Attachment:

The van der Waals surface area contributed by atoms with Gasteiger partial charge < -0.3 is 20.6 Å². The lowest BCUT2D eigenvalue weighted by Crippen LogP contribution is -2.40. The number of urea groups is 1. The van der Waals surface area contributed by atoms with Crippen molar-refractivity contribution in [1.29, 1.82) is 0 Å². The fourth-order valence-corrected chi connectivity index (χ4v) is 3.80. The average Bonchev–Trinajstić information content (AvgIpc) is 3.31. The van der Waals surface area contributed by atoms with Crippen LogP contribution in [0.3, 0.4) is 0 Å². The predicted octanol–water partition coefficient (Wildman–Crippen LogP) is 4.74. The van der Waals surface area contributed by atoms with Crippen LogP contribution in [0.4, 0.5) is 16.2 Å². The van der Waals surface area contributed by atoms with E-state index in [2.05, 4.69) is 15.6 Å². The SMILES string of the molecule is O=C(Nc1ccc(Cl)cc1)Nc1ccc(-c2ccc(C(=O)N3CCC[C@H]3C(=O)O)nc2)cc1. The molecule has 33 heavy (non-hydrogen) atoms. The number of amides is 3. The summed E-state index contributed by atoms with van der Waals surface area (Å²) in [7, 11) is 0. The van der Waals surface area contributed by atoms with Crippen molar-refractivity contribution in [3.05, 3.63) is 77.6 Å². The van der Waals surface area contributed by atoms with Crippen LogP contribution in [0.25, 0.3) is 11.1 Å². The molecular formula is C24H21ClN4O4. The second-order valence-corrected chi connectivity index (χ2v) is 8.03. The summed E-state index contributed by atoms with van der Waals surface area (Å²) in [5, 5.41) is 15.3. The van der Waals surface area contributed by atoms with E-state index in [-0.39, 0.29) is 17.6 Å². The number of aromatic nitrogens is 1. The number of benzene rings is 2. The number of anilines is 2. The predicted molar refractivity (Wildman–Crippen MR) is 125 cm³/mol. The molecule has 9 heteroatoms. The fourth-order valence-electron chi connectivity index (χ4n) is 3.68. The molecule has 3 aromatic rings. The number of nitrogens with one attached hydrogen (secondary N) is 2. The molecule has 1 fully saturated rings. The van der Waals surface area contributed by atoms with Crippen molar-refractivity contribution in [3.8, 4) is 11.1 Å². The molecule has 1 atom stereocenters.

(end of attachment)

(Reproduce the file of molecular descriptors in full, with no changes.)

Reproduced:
The van der Waals surface area contributed by atoms with Gasteiger partial charge < -0.3 is 20.6 Å². The lowest BCUT2D eigenvalue weighted by Crippen LogP contribution is -2.40. The number of urea groups is 1. The van der Waals surface area contributed by atoms with Crippen molar-refractivity contribution in [1.29, 1.82) is 0 Å². The fourth-order valence-corrected chi connectivity index (χ4v) is 3.80. The average Bonchev–Trinajstić information content (AvgIpc) is 3.31. The van der Waals surface area contributed by atoms with Crippen LogP contribution in [0.3, 0.4) is 0 Å². The predicted octanol–water partition coefficient (Wildman–Crippen LogP) is 4.74. The van der Waals surface area contributed by atoms with Crippen LogP contribution in [0.4, 0.5) is 16.2 Å². The van der Waals surface area contributed by atoms with E-state index in [2.05, 4.69) is 15.6 Å². The SMILES string of the molecule is O=C(Nc1ccc(Cl)cc1)Nc1ccc(-c2ccc(C(=O)N3CCC[C@H]3C(=O)O)nc2)cc1. The molecule has 33 heavy (non-hydrogen) atoms. The number of amides is 3. The summed E-state index contributed by atoms with van der Waals surface area (Å²) in [7, 11) is 0. The van der Waals surface area contributed by atoms with Crippen molar-refractivity contribution in [3.05, 3.63) is 77.6 Å². The van der Waals surface area contributed by atoms with Crippen LogP contribution in [0.25, 0.3) is 11.1 Å². The molecular formula is C24H21ClN4O4. The second-order valence-corrected chi connectivity index (χ2v) is 8.03. The summed E-state index contributed by atoms with van der Waals surface area (Å²) in [5, 5.41) is 15.3. The van der Waals surface area contributed by atoms with E-state index in [-0.39, 0.29) is 17.6 Å². The number of aromatic nitrogens is 1. The number of benzene rings is 2. The number of anilines is 2. The predicted molar refractivity (Wildman–Crippen MR) is 125 cm³/mol. The molecule has 9 heteroatoms. The fourth-order valence-electron chi connectivity index (χ4n) is 3.68. The molecule has 3 aromatic rings. The number of nitrogens with one attached hydrogen (secondary N) is 2. The molecule has 1 fully saturated rings. The van der Waals surface area contributed by atoms with Crippen molar-refractivity contribution in [3.8, 4) is 11.1 Å². The molecule has 1 atom stereocenters.